“During the three-day feverish Terrain Walk, USAREUR servicemen and representatives of other US and allied state commanders visited everything from ammunition depots to major German and Latvian ports, which are the most important supply chain nodes. What they saw turned out to be a “tangle of calls,” the newspaper writes.
“In Estonia, a tank moves off the road and can immediately get bogged down in the swamps that are so fond of a large population of moose,” says military engineer Steven Dovgilevich, who was part of the group. - A limited network of roads throughout the Baltic states and a lack of wagons strong enough to transport American ones is a problem. Tanks. True, the place where such platforms in abundance is known is Russia. ”
“But I’m not sure that she (Russia) will be ready to lend us cars if necessary,” the officer joked.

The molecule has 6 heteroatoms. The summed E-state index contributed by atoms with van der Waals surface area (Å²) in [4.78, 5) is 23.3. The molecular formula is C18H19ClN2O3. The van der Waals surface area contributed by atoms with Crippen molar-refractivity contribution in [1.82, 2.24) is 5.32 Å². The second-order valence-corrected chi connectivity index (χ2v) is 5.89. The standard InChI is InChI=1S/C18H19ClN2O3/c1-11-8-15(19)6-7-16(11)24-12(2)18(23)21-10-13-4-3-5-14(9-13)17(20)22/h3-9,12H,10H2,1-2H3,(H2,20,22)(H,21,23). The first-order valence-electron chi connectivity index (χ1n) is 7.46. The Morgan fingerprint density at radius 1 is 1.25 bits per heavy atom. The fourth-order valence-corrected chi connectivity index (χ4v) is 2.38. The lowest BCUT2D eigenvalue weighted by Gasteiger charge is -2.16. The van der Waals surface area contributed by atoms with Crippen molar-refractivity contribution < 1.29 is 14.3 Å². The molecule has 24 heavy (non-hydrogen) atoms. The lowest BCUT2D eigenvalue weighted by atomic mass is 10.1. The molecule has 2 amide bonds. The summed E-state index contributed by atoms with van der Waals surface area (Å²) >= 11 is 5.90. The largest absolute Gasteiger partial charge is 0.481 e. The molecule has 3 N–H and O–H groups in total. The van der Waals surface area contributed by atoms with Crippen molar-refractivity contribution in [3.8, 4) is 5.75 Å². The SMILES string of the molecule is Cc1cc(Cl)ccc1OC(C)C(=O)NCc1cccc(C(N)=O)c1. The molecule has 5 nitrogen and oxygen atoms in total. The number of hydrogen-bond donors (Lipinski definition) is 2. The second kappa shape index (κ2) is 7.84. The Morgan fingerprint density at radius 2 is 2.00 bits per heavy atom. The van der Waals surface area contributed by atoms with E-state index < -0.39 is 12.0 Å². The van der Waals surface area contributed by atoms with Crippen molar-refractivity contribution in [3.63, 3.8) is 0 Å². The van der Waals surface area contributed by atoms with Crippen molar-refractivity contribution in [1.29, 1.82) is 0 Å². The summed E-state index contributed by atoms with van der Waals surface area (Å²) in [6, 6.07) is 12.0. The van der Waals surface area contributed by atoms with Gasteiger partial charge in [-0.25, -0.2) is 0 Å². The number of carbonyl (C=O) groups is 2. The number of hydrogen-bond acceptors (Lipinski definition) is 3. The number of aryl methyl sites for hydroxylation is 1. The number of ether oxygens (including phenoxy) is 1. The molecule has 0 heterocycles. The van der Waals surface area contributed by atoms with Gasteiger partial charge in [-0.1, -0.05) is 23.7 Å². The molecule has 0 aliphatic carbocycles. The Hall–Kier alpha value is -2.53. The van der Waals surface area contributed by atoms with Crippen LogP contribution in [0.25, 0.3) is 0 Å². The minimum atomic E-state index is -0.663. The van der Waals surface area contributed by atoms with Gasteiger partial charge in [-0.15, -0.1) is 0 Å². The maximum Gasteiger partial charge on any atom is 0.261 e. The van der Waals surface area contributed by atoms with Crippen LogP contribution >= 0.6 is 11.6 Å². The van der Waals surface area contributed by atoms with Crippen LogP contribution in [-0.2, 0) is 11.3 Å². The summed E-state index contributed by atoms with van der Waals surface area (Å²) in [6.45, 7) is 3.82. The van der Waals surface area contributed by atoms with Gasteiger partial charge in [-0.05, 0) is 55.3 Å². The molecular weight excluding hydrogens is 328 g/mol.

Another difficulty, he said, is “local railways that have a“ Russian gauge ”other than European width, which means an overload from train to train and requires special equipment.”
And another problem is the presence of Russians on the railways of Latvia and Lithuania, which supply their forces in the Kaliningrad region.
“The US Army also lacks mobile bridge systems that would allow heavy equipment to be transported across numerous European rivers. Some NATO allies have such capabilities, but at the moment USAREUR does not, ”writes the publication.
Earlier, the commander of the forces in Europe, Ben Hodges, said that speed was needed to prevent the Baltic army from seizing the Baltic states. “The ability to quickly move troops gives American political leaders additional options in the event of a crisis,” he said.
Next year, in order to shorten the supply chains in the Baltic States, around 250 tanks and other combat vehicles will be deployed. "Finding additional ways to deploy equipment, ammunition and equipment will be crucial," - said the command USAREUR.
“The call list also includes a reduction in the waiting time for obtaining, through diplomatic channels, permission to move ammunition across borders. The political leadership of NATO is doing this now, ”Stars and Stripes reports.
Following the “Walk”, the officers recommended that the American command “rethink the types of weapons that can be used in the region”, possibly in favor of lighter machines like the Stryker.